Political campaigns are giant startups that flare into existence in campaign season, hire thousands and spend millions, and then mostly wink out of existence. Others have made this point. What’s interesting me at the moment is what happens to those campaign workers when the effort ends? A fair number stay in politics: move on to the next campaign, go to DC, or something similar. But a lot don’t, and it would be fascinating to trace their movement into the American economy. They have a lot of skills and experience, often at a very young age, and those skills are useful. In the same way that the veterans of World War II, often with great experience in logistics and supply movement, came back to the United States and filtered into an economy where those skills were prized, political campaign people may well be having knock-on economic effects. The people in the Obama campaign were…

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March 14, 2014, 1:55 pm

Founder of Blog Makes Good

Ari Kelman, who co-founded this here blog, manages to make good:

Columbia University announced today that two acclaimed works will be awarded the 2014 Bancroft Prize:

Fear Itself: The New Deal and the Origins of Our Time by Ira Katznelson (Liveright Publishing Corporation / W.W. Norton & Company, 2013) and A Misplaced Massacre: Struggling over the Memory of Sand Creek by Ari Kelman (Harvard University Press, 2013).

The Bancroft, for those non-historians in the crowd, is the leading award for historians [of the US, I should update to note], our rough equivalent of a Pulitzer. Nice work!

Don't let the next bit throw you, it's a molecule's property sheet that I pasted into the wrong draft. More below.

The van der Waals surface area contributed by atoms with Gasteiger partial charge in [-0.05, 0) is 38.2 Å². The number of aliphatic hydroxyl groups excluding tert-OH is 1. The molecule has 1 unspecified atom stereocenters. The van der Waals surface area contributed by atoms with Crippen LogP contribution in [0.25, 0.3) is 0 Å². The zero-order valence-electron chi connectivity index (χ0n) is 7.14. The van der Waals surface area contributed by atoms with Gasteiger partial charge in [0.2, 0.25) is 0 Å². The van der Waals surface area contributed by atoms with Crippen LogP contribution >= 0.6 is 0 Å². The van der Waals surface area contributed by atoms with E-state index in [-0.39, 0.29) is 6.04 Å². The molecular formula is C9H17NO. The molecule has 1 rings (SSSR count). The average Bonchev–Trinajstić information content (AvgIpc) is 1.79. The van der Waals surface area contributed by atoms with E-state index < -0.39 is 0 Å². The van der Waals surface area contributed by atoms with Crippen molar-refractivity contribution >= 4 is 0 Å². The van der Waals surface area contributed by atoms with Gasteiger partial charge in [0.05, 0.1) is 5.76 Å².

Ari can be found these days over here.

March 13, 2014, 1:05 pm

Eek!

The cost of living is going up:

We are writing to provide you advance notice that the price of your [Amazon] Prime membership will be increasing. The annual rate will be $99 when your membership renews on July 14, 2014.

Even as fuel and transportation costs have increased, the price of Prime has remained the same for nine years. Since 2005, the number of items eligible for unlimited free Two-Day Shipping has grown from one million to over 20 million. We also added unlimited access to over 40,000 movies and TV episodes with Prime Instant Video and a selection of over 500,000 books to borrow from the Kindle Owners’ Lending Library.

Urk. Amazon Prime (free second day delivery) is, of course, a luxury, not a necessity, but it’s saved me more times than I can count around the holidays, birthdays, and when I’ve forgotten to order the class book ahead of time.

Historical connection:…

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March 12, 2014, 3:13 pm

Making Me Think Even More Highly of Steve Jobs

After Glenn Beck made racist comments on his Fox News show, Steve Jobs was not pleased: